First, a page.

Online postings protected by free speech? Supreme Court to hear first case
WASHINGTON — The high court will hear oral arguments Monday in the first examination of free speech rights and social media.
The outcome of the groundbreaking case, Elonis v. U.S., could decide the limits of what you post online.
Tara Elonis asked for a protective order from her soon-to-be ex-husband, Anthony.
Not long after, he posted a message on his Facebook page seemingly directed at Tara:
“Fold up your protection from abuse order and put it in your pocket. Is it thick enough to stop a bullet?”
It wasn’t the first time Elonis had posted harrowing messages on his Facebook page.
Before Tara asked for a protection from abuse order, Anthony posted, “There’s one way to love ya, a thousand ways to kill ya.”
In another post he said, “If I only knew what I know now I would have smothered your a** in a pillow. Dumped your body in the back seat. Dropped your body in toad creek and made it look like rape or murder.”
Elonis’ attorney, John Elwood, tells CNN the posts were “therapeutic” for his client similar to the way a rapper blows off steam in a rap song.
“There’s a reason why all these graphic songs were written when Eminem wrote these things and he hasn’t been prosecuted for a felony for writing these songs which are virtually indistinguishable about his ex-wife,” Elwood says.
At issue is whether Elonis should be prosecuted for what he claims was an artistic, cathartic expression about his ex-wife. A Pennsylvania jury found Elonis guilty and sentenced him to 44 months in prison on the premise of how a reasonable person targeted in the posts would perceive them.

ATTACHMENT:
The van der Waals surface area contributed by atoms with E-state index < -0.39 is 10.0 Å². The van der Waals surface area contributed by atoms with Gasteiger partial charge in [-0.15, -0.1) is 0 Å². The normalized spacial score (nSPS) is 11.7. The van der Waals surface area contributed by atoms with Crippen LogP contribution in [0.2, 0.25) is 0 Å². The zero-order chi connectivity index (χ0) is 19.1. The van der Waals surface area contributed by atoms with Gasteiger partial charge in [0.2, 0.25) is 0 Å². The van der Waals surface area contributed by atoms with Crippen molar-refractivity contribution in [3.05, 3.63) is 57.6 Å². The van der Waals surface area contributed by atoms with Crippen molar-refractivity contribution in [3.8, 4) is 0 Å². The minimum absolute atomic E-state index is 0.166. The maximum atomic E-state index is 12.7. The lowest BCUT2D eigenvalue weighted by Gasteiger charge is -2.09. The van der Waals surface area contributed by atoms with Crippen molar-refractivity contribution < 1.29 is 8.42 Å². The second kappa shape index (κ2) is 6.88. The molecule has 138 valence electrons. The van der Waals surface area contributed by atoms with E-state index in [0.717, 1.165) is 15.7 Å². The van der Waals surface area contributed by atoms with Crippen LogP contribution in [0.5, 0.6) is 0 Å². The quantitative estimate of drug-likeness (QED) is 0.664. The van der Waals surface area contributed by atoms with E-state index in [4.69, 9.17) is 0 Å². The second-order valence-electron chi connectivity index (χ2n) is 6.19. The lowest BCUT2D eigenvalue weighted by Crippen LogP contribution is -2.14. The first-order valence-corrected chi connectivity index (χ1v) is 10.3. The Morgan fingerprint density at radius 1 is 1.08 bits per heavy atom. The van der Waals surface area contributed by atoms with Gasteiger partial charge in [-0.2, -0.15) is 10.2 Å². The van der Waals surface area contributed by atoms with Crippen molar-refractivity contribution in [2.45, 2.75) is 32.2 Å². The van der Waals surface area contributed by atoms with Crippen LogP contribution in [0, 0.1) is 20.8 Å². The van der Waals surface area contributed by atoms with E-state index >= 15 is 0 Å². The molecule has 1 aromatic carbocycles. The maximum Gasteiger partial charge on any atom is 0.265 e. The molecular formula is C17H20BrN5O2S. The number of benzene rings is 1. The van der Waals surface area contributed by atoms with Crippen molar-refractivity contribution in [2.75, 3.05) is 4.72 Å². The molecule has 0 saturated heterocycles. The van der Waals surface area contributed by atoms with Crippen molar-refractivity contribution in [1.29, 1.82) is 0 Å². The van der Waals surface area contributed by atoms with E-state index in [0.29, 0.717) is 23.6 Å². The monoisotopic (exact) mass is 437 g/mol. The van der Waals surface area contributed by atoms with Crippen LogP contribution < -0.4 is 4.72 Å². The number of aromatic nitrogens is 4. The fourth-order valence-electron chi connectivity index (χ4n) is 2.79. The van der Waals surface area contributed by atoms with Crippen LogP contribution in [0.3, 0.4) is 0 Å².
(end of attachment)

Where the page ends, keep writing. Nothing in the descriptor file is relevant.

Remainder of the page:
Elonis’ attorney says what should matter is intent, not how the person on the other end would perceive the post.
“Comments can be misinterpreted,” Elwood says. “All of us have had experiences online with people that don’t know us, and they can’t see your gestures, they can’t hear your tone of voice and there are many times where people can misinterpret what you say.”
Solicitor General Donald Verrilli Jr. who is representing the government in the case disagrees, comparing Elonis’ statements to a bomb threat.
“A bomb threat that appears to be serious is equally harmful regardless of the speaker’s private state of mind,” Verrilli says. “[Elonis] was aware of the meaning and context of his Facebook posts, and those posts communicated a serious expression of an intent to do harm.”